The Munich Mineral Show (München Mineralientag) 2007
Last Updated: 6th Nov 2007
The Munich Mineral Show Report 2007
by Jolyon Ralph
Welcome to my new-style show report for the Munich Mineral Show 2007. I'll try and give a taste of what the largest single-venue mineral show in the world is like to visit, and if you visited the show you have the option of adding your own comments and photos below to expand on what I've reported. Did I miss something interesting? Tell me and everyone else below!
There are three distinct types of dealers who sell at the Munich Show, and it is almost unique worldwide in having all three types cohabiting the same venue. The three types can be identified by how they display their specimens:
1. On individually-labelled perspex bases in locked cabinets.
2. In white card boxes.
3. Strewn randomly across the tablecloth.
I've tried to not just concentrate on the first category, as many show reports do, but instead to give an idea about specimens at all levels. Of course, not all things photograph as nicely as others, and there is a bias towards 'pretty' specimens. But I've thrown in a few photos of the rare things that I know many of you love.
Click on the play button on the videos below to view two of the minerals that Barras-Gaultier Mineraux were displaying at Munich 2007.
Crystal Classics and Kristalle had the largest booth of the 'locked-cabinet' dealers at the show, and they were offering a mixture of material from the Philadelphia Academy collection along with other material from more recent purchases, including some brand-new and very attractive calcite crystals from the Dalen-Kjørholt Mine in Norway.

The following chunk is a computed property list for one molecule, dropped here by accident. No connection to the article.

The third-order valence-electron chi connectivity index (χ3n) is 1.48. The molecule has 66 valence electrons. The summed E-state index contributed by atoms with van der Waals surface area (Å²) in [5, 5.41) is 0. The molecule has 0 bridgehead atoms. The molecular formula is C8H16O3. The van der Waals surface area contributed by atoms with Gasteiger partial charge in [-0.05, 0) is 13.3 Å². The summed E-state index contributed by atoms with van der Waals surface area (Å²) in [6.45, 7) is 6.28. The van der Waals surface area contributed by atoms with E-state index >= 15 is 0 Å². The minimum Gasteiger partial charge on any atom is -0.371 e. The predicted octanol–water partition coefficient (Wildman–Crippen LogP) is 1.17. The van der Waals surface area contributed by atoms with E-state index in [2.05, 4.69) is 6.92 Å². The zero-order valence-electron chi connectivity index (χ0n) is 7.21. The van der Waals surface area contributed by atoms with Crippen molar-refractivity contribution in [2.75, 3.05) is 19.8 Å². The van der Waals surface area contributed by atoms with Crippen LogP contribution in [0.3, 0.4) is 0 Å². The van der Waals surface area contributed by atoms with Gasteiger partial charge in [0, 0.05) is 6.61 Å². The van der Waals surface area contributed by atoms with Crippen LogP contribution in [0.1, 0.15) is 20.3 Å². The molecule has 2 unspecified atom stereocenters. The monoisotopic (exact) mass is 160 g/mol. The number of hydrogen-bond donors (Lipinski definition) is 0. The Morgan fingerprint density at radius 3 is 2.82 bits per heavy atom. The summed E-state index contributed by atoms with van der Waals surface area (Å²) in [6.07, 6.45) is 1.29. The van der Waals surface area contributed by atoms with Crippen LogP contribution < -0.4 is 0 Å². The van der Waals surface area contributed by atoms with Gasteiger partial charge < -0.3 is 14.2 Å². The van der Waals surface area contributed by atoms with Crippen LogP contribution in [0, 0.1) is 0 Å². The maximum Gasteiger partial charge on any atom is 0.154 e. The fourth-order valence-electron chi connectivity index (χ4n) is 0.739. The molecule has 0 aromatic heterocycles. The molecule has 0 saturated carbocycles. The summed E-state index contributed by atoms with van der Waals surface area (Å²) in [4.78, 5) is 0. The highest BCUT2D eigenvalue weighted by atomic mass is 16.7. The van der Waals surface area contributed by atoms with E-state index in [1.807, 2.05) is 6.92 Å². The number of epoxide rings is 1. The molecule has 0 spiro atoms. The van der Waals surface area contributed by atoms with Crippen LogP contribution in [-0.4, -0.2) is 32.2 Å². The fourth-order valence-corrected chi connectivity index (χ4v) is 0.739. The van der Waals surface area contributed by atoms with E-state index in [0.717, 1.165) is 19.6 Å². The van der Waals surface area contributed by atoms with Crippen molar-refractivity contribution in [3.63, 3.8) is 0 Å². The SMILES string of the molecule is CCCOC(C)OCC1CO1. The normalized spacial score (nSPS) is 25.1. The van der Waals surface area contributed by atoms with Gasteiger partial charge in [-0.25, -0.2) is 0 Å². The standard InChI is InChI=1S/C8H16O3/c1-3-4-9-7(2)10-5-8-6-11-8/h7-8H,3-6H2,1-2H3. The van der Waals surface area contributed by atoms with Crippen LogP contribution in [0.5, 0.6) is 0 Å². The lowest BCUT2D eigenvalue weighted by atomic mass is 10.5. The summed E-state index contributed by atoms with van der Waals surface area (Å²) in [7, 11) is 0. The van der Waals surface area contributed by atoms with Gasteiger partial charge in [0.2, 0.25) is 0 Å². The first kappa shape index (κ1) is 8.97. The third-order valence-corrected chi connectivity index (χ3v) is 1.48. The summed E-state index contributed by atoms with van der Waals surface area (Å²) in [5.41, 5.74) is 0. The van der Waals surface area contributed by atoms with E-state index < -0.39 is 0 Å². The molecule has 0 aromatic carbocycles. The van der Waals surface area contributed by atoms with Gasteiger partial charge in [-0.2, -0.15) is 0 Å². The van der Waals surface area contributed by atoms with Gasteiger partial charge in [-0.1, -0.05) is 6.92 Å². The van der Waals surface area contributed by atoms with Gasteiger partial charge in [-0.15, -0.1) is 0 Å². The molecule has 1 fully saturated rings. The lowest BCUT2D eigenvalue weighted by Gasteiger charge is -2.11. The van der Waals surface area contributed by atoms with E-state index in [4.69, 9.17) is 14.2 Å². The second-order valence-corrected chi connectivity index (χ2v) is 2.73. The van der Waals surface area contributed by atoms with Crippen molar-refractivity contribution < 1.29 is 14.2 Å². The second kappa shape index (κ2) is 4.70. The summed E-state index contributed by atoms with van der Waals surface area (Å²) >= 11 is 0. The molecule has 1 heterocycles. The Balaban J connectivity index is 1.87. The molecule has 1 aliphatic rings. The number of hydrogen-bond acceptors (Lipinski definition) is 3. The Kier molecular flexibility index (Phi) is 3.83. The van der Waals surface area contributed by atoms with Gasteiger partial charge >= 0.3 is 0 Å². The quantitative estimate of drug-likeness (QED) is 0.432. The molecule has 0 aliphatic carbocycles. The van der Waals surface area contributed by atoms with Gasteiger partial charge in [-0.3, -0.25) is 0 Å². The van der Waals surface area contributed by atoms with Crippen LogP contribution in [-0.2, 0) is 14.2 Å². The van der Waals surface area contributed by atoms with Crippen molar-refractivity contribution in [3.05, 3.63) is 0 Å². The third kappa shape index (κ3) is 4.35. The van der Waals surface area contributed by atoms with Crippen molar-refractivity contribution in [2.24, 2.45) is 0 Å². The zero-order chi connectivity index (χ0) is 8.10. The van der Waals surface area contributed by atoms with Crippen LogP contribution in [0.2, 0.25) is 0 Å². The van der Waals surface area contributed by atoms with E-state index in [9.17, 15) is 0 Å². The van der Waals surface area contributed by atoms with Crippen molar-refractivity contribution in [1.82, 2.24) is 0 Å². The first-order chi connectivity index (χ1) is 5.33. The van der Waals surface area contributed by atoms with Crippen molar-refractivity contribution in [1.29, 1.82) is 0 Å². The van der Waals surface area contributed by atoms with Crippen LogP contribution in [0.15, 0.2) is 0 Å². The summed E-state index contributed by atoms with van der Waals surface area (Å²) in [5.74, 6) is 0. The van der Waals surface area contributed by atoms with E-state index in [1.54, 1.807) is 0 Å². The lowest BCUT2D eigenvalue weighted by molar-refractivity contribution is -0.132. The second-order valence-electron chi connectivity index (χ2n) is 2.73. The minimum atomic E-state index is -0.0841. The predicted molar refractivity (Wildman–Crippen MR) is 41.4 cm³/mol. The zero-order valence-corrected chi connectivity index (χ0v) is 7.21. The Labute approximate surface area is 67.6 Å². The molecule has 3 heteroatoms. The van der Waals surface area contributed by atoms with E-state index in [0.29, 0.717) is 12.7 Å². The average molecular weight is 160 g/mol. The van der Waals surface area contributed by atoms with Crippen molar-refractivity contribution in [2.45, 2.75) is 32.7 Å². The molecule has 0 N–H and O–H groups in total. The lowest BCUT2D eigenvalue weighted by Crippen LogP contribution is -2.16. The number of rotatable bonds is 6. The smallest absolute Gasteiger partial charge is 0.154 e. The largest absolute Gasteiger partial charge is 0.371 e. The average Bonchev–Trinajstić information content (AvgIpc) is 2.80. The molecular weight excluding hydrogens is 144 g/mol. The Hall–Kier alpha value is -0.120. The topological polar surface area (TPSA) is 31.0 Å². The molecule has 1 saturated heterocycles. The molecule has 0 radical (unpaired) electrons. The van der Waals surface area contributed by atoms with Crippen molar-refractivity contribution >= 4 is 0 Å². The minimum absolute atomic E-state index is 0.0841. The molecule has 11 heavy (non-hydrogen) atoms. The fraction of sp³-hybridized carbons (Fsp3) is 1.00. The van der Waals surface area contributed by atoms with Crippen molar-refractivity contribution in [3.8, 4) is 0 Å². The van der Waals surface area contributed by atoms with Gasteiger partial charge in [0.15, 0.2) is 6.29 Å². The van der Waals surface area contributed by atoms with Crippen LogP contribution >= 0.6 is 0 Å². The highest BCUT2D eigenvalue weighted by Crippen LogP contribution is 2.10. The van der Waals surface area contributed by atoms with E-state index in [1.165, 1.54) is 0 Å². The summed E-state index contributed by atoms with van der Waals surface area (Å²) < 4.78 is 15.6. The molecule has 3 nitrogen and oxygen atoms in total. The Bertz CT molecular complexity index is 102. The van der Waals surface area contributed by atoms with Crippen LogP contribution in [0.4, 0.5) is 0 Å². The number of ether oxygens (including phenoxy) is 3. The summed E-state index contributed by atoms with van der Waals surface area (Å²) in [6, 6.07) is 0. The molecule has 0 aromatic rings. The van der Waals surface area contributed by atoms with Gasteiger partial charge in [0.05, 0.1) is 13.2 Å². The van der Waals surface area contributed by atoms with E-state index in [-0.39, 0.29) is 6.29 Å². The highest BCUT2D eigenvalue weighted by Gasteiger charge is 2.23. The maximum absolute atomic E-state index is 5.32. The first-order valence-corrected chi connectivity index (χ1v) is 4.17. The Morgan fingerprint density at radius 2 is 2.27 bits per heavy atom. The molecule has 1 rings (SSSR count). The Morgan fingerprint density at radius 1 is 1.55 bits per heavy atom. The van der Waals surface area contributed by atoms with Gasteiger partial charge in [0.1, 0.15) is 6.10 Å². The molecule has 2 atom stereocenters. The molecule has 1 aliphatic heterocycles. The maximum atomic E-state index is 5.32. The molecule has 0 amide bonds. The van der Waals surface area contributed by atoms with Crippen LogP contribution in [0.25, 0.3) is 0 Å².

And some other samples from their cabinets...
The Kosnar Brothers had a great selection of minerals, but the two that stood out for me were firstly this super Bournonite:
And also this huge and impressive Teallite (I had seen this previously at Denver, but the photo I took then didn't come out well enough for the show report).
Jordi had some interesting Corundum crystals from Madagascar that had interesting crystal morphology - here's a quick video of one of these (you need broadband to view this):
And another video, this one is an Ilmenite crystal with expitaxial Rutile.
Some other photos:
Gunnar was showing off large and heavy pieces of native silver he had recently brought back from Bolivia.
Cristophe and Brice Gobin
Rob Lavinsky - The Arkenstone
And more things from Rob Lavinsky...
Francois had a Bastanasite-(Ce) for sale every bit as good, if not better, than the specimens on display in the Himalayan Mineral display (see below).
Berthold Ottens had a good selection of good quality Chinese minerals, including these that struck me as interesting:
Alfredo had some slices of natural Ametrine which, although not new to this show, were interesting enough to be noted. The curious thing is how they can be formed - how part of the crystal can be Amethyst and the other part turned to Citrine. Click on the photo below for one possible explanation.
Dan had brought a selection of great pieces over from the US for the show, here are a few short video clips of some of these pieces:
One of the many Chinese dealers (unfortunately I did not manage to get their name) had some very large and impressive samples of Wulfenite from China. Here are some of the pieces - note that these are large - sitting in standard mineral flat boxes! Apparently at least one of these pieces had already been offered (at a higher price!) at the Ste Marie show, but they are certainly new to me:
The theme for the show this year was Alpine-type minerals, with two excellent displays in opposite ends of the show - in hall A6, an exhibit of Himalayan minerals (with particluar reference to Afghanistan and Pakistan), and in hall A4 a selection of displays relating to Alpine - particularly Swiss - minerals.
More photos from the displays:
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Locality Updated: Rosia Poieni Mine, Apuseni District, Alba Co., RomaniaFrom Uwe Kolitsch, 30th Sep 2014 13:11:32